Overreaction to Instagram Privacy Policy

From what I observed out of people throughout the day, I could have sworn that December 18 marked the end of the world as opposed to December 21. In my time following and working with social media, I had never such an unjustified joint freaking out as I saw on Tuesday. Facebook feeds and Twitter streams filled up with needless paranoia and anger as people reacted to Instagram’s revised privacy policy.

At the heart of the privacy change, the part that is getting so many people outraged, is Instragram’s position that the company has the right to use images uploaded to the service for its own purposes such as selling them to other companies so that they can do with them as they see fit. In fact, the exact language on the policy goes like this: “To help us deliver interesting paid or sponsored content or promotions, you agree that a business or other entity may pay us to display your username, likeness, photos, and/or actions you take, in connection with paid or sponsored content or promotions, without any compensation to you.”

First off, kudos to Instagram for pretty much getting right to the point and telling its user community the liberties they are taking. That sentence is pretty much cut and dry, yes, Instagram is reserving the right to sell any image they want to third parties. The company didn’t hide behind legal jargon and ambiguity, something that I appreciate.

Apparently though, most everyone else didn’t appreciate the frankness. Instead, they took the statement as saying that “ALL THE PHOTOS YOU POST TO INSTAGRAM WILL NOW BE SOLD TO SHADY, RACIST, CAREER ENDING COMPANIES AND POSTED ON LARGE BILLBOARDS THROUGHOUT THE COUNTRY.”

What an overreaction.

Over 5 million pictures are uploaded to Instagram each day. That means roughly 35 million pictures are posted per week. Even though Instagram probably wouldn’t sell photos this way, for hypothetical purposes, let’s say that Instagram has a draft each week where companies can purchase images to use in their marketing campaigns. Let’s say on the draft day that a lot of companies participate and a staggering 35,000 images are sold. Although it is ridiculous to think that on a weekly basis 35,000 unprofessional iPhone snap shots would be bought for use in a well planned out, high profile advertising campaign, let’s just go along with it. This would mean that out of all the photos taken on Instagram that week, .1% of them would get purchased.

If you are like me and don’t classify as a celebrity, don’t have over a million followers, or don’t have super model looks, you don’t ever have to worry about the revisions to the Instagram policy impacting you. No company is going to purchase the photo of your macaroni and cheese dinner, nor your shot you took of yourself after you got ready for the day, nor your InstaFrame of your vacation, nor your Throwback Thursday of you and your date your sophomore year at Homecoming. You know how you always hear of those “You have a better chance of so and so happening than you do of winning the lottery” scenarios? You can substitute in having one of your Instagram pictures bought by an advertiser. It is just not going to happen.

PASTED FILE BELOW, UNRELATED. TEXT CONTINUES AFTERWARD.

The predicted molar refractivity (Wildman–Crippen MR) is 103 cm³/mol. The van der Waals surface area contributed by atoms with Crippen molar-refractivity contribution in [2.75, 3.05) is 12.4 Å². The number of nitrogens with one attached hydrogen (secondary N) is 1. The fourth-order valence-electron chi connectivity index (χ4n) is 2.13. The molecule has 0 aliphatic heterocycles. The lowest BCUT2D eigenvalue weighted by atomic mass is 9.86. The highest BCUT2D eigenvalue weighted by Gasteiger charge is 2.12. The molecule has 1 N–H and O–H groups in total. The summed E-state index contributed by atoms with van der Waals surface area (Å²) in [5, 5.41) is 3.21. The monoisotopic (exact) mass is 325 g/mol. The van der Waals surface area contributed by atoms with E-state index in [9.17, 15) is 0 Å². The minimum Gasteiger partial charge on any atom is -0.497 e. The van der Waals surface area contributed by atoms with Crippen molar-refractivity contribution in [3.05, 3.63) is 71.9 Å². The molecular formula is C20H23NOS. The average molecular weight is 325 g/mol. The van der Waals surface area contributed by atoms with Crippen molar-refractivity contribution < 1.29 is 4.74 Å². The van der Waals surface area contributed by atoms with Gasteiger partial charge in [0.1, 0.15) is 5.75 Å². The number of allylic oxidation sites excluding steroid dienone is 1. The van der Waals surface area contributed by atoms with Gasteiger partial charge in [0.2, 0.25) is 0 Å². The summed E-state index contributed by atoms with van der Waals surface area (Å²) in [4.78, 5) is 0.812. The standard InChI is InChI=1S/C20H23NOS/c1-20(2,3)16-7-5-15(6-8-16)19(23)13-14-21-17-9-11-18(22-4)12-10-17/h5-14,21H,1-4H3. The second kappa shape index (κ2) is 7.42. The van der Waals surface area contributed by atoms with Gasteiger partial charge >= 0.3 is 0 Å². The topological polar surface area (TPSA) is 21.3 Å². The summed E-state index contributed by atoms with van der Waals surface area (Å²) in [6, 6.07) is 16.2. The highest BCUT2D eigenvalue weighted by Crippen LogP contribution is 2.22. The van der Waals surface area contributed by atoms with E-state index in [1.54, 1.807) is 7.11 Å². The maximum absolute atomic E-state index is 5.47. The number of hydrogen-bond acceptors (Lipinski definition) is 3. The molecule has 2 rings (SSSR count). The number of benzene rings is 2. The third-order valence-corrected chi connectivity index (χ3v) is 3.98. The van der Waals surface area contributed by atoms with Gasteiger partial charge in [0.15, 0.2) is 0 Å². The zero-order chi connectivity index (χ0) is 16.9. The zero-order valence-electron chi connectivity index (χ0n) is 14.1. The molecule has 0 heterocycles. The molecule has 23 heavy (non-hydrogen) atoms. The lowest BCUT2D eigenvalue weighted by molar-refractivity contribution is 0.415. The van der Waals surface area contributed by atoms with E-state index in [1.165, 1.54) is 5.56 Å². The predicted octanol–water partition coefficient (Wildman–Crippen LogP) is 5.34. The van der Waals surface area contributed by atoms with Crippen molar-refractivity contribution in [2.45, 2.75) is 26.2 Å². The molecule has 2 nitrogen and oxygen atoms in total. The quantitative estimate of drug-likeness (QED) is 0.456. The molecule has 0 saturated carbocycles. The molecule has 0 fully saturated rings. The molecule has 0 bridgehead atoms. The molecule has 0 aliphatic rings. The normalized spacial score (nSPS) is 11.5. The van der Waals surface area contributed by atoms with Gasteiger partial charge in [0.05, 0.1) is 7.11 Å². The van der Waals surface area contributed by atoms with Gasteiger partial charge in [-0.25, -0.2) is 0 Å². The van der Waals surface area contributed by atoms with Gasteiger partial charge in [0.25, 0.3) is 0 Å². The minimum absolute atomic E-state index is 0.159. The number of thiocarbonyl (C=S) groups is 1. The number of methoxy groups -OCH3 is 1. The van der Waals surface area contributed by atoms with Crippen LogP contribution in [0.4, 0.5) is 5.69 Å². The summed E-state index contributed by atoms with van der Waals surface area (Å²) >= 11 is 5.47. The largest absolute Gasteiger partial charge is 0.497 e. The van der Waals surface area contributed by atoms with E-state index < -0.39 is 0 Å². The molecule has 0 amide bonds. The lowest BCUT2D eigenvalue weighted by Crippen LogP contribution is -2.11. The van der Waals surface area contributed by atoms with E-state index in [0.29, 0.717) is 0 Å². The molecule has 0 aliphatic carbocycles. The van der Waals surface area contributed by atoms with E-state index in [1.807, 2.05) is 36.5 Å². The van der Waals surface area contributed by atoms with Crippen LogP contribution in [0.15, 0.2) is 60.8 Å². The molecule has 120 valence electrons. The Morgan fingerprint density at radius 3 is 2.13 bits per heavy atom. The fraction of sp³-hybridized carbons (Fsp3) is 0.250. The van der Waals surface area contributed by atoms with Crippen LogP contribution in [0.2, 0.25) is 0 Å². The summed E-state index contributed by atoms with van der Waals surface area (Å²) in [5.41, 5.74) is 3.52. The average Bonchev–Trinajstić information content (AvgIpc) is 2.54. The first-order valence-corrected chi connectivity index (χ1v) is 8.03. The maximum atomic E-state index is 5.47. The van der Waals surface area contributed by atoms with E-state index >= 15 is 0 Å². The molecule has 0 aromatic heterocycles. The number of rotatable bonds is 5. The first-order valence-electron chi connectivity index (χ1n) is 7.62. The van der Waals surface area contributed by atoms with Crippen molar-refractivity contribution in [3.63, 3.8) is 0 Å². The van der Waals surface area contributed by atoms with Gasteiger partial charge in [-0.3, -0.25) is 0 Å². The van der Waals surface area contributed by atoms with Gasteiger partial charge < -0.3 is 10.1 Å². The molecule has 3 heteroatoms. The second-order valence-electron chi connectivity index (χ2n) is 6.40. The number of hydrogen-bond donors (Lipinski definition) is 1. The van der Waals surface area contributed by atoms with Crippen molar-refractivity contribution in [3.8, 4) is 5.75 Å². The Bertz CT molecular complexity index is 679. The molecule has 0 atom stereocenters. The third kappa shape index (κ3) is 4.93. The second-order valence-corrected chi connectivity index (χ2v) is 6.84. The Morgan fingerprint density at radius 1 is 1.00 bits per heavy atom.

But maybe you are one of those people who just feel the principle of abiding to such a policy is degrading and an inherent invasion of privacy. Okay, I can see where you are coming from but let’s get real here, we share information on a daily basis over the internet and other social media services that is much more intrusive and invading than what Instagram is proposing to do. What we do on Facebook, Twitter, Snap Chat, e-mail, and text messaging is much more vulnerable for exploitation, manipulation, and profiting than an Instagram image is. If you are so concerned and terrified by what Instagram can potentially do with the new privacy policy in place, I assume you don’t touch any other social services.

Talking hypothetically again, let’s say you do beat all odds and get struck by lightning four different times in your life and manage to have one of your Instagram images sold to an advertiser. What is possibly the worst that can happen? Instead of negative ramifications, you will probably enjoy notoriety and maybe even a little profit yourself. Please listen to me, Instagram will not deal with shady companies looking to buy their images. Rather, they will be dealing with top of the line, prestigious organizations willing to pay top dollar for these photos. My guess would be that your image would be paired with a company that is well-known and well-respected. Almost instantaneously, you could garner fame and recognition (if the photo had your personal image in it) or just the ego-booster that a national company deemed your shot (if it is of a landscape, object, etc) as advertising worthy.

Again, I caution you not to overact. BUT, if you do overact, please don’t totally jump off the deep end and make the bone headed mistake of deleting your Instagram account. As I have written about before, I find nothing more silly or damaging than when someone decides to get rid of their social media accounts. And to get rid of your Instagram account over the latest policy change is perhaps one of the dumbest reasons I have ever heard of for doing so.

Look, Instagram is really feeling the heat for this policy revision, even though I don’t think they should be. Most likely they will be revising it again and taking out some of the strong language that has turned off so many users. But whether they do or not, realize that the chance that this new policy impacts any of us is slim to none. Let’s not get carried away on a silly issue like this when there are so many more worthy causes in this world right now that we can devote our time to. Don’t Blink.

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